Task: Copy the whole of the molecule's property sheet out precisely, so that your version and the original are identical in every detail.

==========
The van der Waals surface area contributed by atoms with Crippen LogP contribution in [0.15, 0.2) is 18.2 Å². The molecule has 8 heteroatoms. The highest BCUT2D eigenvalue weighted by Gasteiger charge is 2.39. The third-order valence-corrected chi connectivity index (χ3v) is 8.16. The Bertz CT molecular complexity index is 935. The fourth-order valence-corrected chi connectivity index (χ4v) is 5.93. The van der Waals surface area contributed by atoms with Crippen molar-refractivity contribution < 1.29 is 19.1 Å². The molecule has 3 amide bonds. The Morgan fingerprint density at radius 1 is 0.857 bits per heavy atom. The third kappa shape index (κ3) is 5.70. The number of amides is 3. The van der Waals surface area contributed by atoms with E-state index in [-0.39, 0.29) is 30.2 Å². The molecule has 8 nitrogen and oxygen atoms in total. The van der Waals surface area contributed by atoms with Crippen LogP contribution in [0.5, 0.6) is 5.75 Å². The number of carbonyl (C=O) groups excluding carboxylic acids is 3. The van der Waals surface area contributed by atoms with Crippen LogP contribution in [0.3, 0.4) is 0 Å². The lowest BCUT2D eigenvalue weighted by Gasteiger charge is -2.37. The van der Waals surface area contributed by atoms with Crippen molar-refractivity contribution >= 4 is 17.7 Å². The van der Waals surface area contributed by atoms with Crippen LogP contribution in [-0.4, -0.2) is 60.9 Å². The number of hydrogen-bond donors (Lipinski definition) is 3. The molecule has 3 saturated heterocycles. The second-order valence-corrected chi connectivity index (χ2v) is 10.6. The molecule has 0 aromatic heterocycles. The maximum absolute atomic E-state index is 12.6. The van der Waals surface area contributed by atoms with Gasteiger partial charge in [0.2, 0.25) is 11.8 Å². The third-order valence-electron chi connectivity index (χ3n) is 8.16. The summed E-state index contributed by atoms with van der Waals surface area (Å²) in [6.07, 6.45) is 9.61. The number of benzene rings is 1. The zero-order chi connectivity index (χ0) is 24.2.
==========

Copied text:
The van der Waals surface area contributed by atoms with Crippen LogP contribution in [0.15, 0.2) is 18.2 Å². The molecule has 8 heteroatoms. The highest BCUT2D eigenvalue weighted by Gasteiger charge is 2.39. The third-order valence-corrected chi connectivity index (χ3v) is 8.16. The Bertz CT molecular complexity index is 935. The fourth-order valence-corrected chi connectivity index (χ4v) is 5.93. The van der Waals surface area contributed by atoms with Crippen molar-refractivity contribution < 1.29 is 19.1 Å². The molecule has 3 amide bonds. The Morgan fingerprint density at radius 1 is 0.857 bits per heavy atom. The third kappa shape index (κ3) is 5.70. The number of amides is 3. The van der Waals surface area contributed by atoms with E-state index in [-0.39, 0.29) is 30.2 Å². The molecule has 8 nitrogen and oxygen atoms in total. The van der Waals surface area contributed by atoms with Crippen LogP contribution in [0.5, 0.6) is 5.75 Å². The number of carbonyl (C=O) groups excluding carboxylic acids is 3. The van der Waals surface area contributed by atoms with Crippen LogP contribution in [0.3, 0.4) is 0 Å². The lowest BCUT2D eigenvalue weighted by Gasteiger charge is -2.37. The van der Waals surface area contributed by atoms with Crippen molar-refractivity contribution >= 4 is 17.7 Å². The van der Waals surface area contributed by atoms with Crippen LogP contribution in [-0.4, -0.2) is 60.9 Å². The number of hydrogen-bond donors (Lipinski definition) is 3. The molecule has 3 saturated heterocycles. The second-order valence-corrected chi connectivity index (χ2v) is 10.6. The molecule has 0 aromatic heterocycles. The maximum absolute atomic E-state index is 12.6. The van der Waals surface area contributed by atoms with Gasteiger partial charge in [0.2, 0.25) is 11.8 Å². The third-order valence-electron chi connectivity index (χ3n) is 8.16. The summed E-state index contributed by atoms with van der Waals surface area (Å²) in [6.07, 6.45) is 9.61. The number of benzene rings is 1. The zero-order chi connectivity index (χ0) is 24.2.